Noting that the divestment campaign compared Israel to South Africa during the apartheid era, Columbia President Lee Bollinger termed it "grotesque and offensive."

That didn't stop 12 Mideast and Asian studies professors - almost half the department - and 21 anthropology teachers from signing on, a review of the petition shows.

To identify the Columbia faculty with the most strongly anti-Israel views, The News spoke to numerous teachers and students, including some who took their courses; reviewed interviews and published works, and examined Web sites that report their public speeches and statements, including the online archives of the Columbia Spectator, the student newspaper.

Their views could be dismissed as academic fodder if they weren't so incendiary.

Columbia's firebrands

In the world of Hamid Dabashi, supporters of Israel are "warmongers" and "Gestapo apparatchiks."

The Jewish homeland is "nothing more than a military base for the rising predatory empire of the United States."

Nicholas De Genova, who teaches anthropology and Latino studies. The Chronicle of Higher Education calls him "the most hated professor in America."

At an anti-war teach-in last year, he said he wished for a "million Mogadishus," referring to the slaughter of U.S. troops in Somalia in 1993.

"U.S. patriotism is inseparable from imperial warfare and white supremacy," he added.

De Genova has also said, "The heritage of the victims of the Holocaust belongs to the Palestinian people. ... Israel has no claim to the heritage of the Holocaust."

De Genova didn't return calls.

Bruce Robbins, a professor of English and comparative literature.

In a speech backing divestment, he said, "The Israeli government has no right to the sufferings of the Holocaust."

Elaborating, Robbins told The News he believes Israel has a right to exist, but he thinks the country has "betrayed the memory of the Holocaust."

Joseph Massad, who is a tenure-track professor of Arab politics. Students and faculty interviewed by The News consistently claimed that the Jordanian-born Palestinian is the most controversial, and vitriolic, professor on campus.

"How many Palestinians have you killed?" he allegedly asked one student, Tomy Schoenfeld, an Israeli military veteran, and then refused to answer his questions.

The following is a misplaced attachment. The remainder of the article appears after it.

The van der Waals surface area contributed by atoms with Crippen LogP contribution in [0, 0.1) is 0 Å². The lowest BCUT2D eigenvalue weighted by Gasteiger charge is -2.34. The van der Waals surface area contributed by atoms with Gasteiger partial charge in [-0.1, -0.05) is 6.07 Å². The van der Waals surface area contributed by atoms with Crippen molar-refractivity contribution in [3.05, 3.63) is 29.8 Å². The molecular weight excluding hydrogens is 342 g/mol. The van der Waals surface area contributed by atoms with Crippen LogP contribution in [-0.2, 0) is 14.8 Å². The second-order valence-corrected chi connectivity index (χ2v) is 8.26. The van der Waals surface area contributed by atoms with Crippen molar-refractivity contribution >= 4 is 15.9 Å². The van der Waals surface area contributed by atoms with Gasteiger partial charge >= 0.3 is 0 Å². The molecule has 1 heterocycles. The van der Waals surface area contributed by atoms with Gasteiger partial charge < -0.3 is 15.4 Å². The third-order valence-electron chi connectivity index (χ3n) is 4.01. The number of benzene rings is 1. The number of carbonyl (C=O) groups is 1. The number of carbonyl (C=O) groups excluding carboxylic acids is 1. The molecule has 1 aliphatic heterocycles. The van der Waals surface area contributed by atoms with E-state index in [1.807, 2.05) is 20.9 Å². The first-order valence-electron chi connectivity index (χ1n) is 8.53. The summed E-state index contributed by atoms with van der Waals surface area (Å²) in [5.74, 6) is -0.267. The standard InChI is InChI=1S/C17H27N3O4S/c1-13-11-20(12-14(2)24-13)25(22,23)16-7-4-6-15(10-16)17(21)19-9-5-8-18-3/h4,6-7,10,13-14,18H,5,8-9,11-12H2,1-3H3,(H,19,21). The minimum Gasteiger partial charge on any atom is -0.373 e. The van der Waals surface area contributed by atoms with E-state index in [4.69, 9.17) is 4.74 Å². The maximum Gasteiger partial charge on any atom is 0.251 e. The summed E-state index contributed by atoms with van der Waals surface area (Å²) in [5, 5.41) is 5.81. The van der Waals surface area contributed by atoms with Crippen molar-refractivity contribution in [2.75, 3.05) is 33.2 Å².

To Massad, CNN star Wolf Blitzer is "Ze'ev Blitzer," which is the byline Blitzer used in the 1980s, when he wrote for Hebrew papers but hasn't used since.

Israeli Prime Minister Ariel Sharon can be likened to Nazi Minister of Propaganda Joseph Goebbels, he once declared.

"The Jews are not a nation," he said in one speech. "The Jewish state is a racist state that does not have a right to exist."

Massad didn't return several calls. On his Web site, he says he's a victim of a "witch hunt" by "pro-Israel groups" and their "propaganda machine."

George Saliba, a professor of Arabic and Islamic science. His classroom rants against the West are legendary, students have claimed.

One student says his "Islam & Western Science" class could be called "Why the West is Evil." Another writes that his "Intro to Islamic Civilization" often serves as a forum to "rail against evil America."

A recent graduate, Lindsay Shrier, said Saliba told her, "You have no claim to the land of Israel ... no voice in this debate. You have green eyes, you're not a true Semite. I have brown eyes, I'm a true Semite."

Saliba did not return calls.

Rashid Khalidi, who is the Edward Said professor of Arab studies. He's the academic heir to the late Said, a professor who famously threw a stone from Lebanon at an Israeli guard booth.

Columbia initially refused to say how the chair was funded. But The United Arab Emirates, which denies the Holocaust on state TV channels, is reported to have provided $200,000.

When Palestinians in a Ramallah police station lynched two Israeli reservists in 2000 - throwing one body out a window and proudly displaying bloodstained hands - the professor attacked the media, not the killers.

He complained about "inflammatory headlines" in a Chicago Sun-Times story and called the paper's then-owner, Conrad Black, who also owned the Jerusalem Post, "the most extreme Zionist in public life."

Reached at Columbia, Khalidi declined to comment on specifics.

"As somebody who has a body of work, written six books and won many awards, the only fair thing to do is look at the entire body of work, not take quotes out of context," he said.

Lila Abu-Lughod, a professor of anthropology, romanticizes Birzeit University in the West Bank as a "liberal arts college dedicated to teaching and research in the same spirit as U.S. colleges."

But it is well-established that Birzeit also is the campus where Hamas openly recruits suicide bombers, stone-throwers and gunmen.

As in her published works, Abu-Lughod gave a carefully nuanced response when reached Friday by The News:

"The CIA has historically recruited at Columbia, but that's not the mission of Columbia. The mission of Birzeit is to educate students, and they're working under very difficult circumstances to do that."